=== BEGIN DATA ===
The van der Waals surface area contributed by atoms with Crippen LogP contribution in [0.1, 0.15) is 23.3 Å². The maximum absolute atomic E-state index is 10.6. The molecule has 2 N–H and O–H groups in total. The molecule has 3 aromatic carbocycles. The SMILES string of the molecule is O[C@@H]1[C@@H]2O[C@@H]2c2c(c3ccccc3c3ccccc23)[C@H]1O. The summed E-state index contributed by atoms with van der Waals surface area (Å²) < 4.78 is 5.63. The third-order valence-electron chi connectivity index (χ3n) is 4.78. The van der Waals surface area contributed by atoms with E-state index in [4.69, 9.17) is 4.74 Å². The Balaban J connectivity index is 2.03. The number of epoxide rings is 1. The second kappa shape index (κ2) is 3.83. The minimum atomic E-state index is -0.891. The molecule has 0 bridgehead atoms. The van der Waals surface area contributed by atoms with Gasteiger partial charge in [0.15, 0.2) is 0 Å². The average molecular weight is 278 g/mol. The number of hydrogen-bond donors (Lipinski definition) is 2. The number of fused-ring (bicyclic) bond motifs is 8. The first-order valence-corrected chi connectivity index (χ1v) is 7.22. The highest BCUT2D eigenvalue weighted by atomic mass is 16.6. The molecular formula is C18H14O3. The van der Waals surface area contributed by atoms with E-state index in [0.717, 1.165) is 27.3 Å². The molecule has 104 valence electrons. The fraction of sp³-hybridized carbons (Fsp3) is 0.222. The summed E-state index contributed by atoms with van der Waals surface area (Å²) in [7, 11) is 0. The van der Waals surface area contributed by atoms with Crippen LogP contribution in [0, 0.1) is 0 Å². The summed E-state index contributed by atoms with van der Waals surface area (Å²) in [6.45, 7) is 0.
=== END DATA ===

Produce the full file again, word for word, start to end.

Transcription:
The van der Waals surface area contributed by atoms with Crippen LogP contribution in [0.1, 0.15) is 23.3 Å². The maximum absolute atomic E-state index is 10.6. The molecule has 2 N–H and O–H groups in total. The molecule has 3 aromatic carbocycles. The SMILES string of the molecule is O[C@@H]1[C@@H]2O[C@@H]2c2c(c3ccccc3c3ccccc23)[C@H]1O. The summed E-state index contributed by atoms with van der Waals surface area (Å²) < 4.78 is 5.63. The third-order valence-electron chi connectivity index (χ3n) is 4.78. The van der Waals surface area contributed by atoms with E-state index in [4.69, 9.17) is 4.74 Å². The Balaban J connectivity index is 2.03. The number of epoxide rings is 1. The second kappa shape index (κ2) is 3.83. The minimum atomic E-state index is -0.891. The molecule has 0 bridgehead atoms. The van der Waals surface area contributed by atoms with Gasteiger partial charge in [0.15, 0.2) is 0 Å². The average molecular weight is 278 g/mol. The number of hydrogen-bond donors (Lipinski definition) is 2. The number of fused-ring (bicyclic) bond motifs is 8. The first-order valence-corrected chi connectivity index (χ1v) is 7.22. The highest BCUT2D eigenvalue weighted by atomic mass is 16.6. The molecular formula is C18H14O3. The van der Waals surface area contributed by atoms with E-state index in [0.717, 1.165) is 27.3 Å². The molecule has 104 valence electrons. The fraction of sp³-hybridized carbons (Fsp3) is 0.222. The summed E-state index contributed by atoms with van der Waals surface area (Å²) in [7, 11) is 0. The van der Waals surface area contributed by atoms with Crippen LogP contribution in [0, 0.1) is 0 Å². The summed E-state index contributed by atoms with van der Waals surface area (Å²) in [6.45, 7) is 0.